Product Placement integrations range from unobtrusive appearances within an environment, to prominent integration and acknowledgement of the product within the plot itself.
Placements can be Visual (the sight of Tony Stark in an Audi R8), Verbal (Forrest Gump’s repeated mentioning of Dr. Pepper), or both (the Reese’s Pieces shown, and talked about, in E.T.).
InView / OnScreen Product Exposure
A visual placement involves placing a brand into a piece of media where it is viewable. It could be an advertisement in the background of a shot, or it could be of more importance in a scene, such as a cast member eating a packet of branded potato chips.
Verbal Exposure / Mention
A verbal placement is the naming of a brand or product in the dialogue. There are varying degrees of audio placement, depending on the context of the mention, frequency and emphasis placed on the product name. Purely verbal placement is also called script placement.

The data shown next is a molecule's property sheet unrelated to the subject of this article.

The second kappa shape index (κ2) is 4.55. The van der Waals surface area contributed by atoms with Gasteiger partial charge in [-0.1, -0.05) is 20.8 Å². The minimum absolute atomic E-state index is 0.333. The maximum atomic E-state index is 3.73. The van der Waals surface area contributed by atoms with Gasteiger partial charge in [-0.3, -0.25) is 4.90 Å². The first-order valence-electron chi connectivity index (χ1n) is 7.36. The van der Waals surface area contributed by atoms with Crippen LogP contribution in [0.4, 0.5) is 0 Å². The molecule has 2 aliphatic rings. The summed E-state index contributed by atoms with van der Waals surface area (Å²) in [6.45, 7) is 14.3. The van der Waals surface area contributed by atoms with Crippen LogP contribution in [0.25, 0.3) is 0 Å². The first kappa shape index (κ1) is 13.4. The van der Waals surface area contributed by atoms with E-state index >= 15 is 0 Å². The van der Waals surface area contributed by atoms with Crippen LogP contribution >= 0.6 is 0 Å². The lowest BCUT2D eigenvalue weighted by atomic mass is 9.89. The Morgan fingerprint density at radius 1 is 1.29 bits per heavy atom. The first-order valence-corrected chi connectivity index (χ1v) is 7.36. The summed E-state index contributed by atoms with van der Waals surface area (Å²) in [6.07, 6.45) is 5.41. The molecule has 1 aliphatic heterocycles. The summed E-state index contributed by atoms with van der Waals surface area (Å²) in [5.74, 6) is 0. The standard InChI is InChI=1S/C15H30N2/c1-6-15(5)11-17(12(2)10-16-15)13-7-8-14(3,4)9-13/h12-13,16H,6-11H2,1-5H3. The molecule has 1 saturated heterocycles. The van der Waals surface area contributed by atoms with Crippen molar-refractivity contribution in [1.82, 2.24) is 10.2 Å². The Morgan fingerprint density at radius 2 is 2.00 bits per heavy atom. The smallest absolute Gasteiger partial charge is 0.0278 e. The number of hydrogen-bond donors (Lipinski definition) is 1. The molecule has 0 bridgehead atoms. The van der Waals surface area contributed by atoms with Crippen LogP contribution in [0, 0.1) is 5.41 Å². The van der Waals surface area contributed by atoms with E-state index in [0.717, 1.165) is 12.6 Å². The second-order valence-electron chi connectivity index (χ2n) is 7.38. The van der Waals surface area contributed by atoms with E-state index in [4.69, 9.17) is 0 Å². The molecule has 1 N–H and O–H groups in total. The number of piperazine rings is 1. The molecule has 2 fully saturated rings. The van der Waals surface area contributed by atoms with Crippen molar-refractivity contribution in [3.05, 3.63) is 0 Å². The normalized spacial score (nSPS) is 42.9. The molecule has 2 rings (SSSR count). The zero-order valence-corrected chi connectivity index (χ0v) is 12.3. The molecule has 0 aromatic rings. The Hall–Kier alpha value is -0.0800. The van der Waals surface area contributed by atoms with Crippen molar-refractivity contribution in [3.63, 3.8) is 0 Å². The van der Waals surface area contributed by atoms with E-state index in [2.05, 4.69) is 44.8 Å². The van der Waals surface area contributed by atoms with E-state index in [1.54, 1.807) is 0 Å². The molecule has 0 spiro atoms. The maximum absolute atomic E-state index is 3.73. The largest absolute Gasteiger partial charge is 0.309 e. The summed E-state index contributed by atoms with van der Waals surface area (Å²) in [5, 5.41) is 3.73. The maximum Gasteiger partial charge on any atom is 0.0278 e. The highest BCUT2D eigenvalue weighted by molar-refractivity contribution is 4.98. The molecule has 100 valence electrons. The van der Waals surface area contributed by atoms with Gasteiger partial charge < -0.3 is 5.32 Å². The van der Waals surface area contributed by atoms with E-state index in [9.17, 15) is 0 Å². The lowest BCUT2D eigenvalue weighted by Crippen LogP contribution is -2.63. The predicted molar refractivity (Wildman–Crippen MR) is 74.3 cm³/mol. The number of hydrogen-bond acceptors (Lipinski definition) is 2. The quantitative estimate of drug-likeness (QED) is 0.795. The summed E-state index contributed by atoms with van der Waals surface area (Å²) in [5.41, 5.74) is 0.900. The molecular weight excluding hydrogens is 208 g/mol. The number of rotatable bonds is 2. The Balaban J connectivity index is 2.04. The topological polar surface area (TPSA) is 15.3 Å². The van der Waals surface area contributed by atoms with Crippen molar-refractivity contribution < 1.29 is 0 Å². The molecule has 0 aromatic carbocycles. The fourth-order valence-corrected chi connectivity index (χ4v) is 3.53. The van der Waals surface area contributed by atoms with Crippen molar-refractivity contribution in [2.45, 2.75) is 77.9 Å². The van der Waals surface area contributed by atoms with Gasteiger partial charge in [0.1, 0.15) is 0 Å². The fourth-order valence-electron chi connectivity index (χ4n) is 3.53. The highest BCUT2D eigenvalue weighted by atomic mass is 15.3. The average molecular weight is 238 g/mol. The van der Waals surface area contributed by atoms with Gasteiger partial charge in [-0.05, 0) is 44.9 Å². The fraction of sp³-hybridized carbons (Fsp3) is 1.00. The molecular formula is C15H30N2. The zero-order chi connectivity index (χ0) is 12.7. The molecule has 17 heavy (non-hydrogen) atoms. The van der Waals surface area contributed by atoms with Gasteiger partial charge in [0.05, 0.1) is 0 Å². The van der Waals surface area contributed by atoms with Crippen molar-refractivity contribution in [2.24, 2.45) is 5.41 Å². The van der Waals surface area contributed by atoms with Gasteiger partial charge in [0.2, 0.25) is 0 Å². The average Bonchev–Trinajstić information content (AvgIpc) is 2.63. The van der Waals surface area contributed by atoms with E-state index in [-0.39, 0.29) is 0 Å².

Location / Signage Exposure
When an ad, logo or location appears on screen
If a brand’s product becomes part of the plot, playing a role in the storyline, this is a plot placement.
A plot placement that relies on placing the brand both on the screen and in the conversation provides an opportunity for both verbal and visual encoding, whereas the other situations would activate only one form of encoding.
Wilson in Castaway or James Bond and his Aston Martin
Presented by XYZ, from beginning to end credits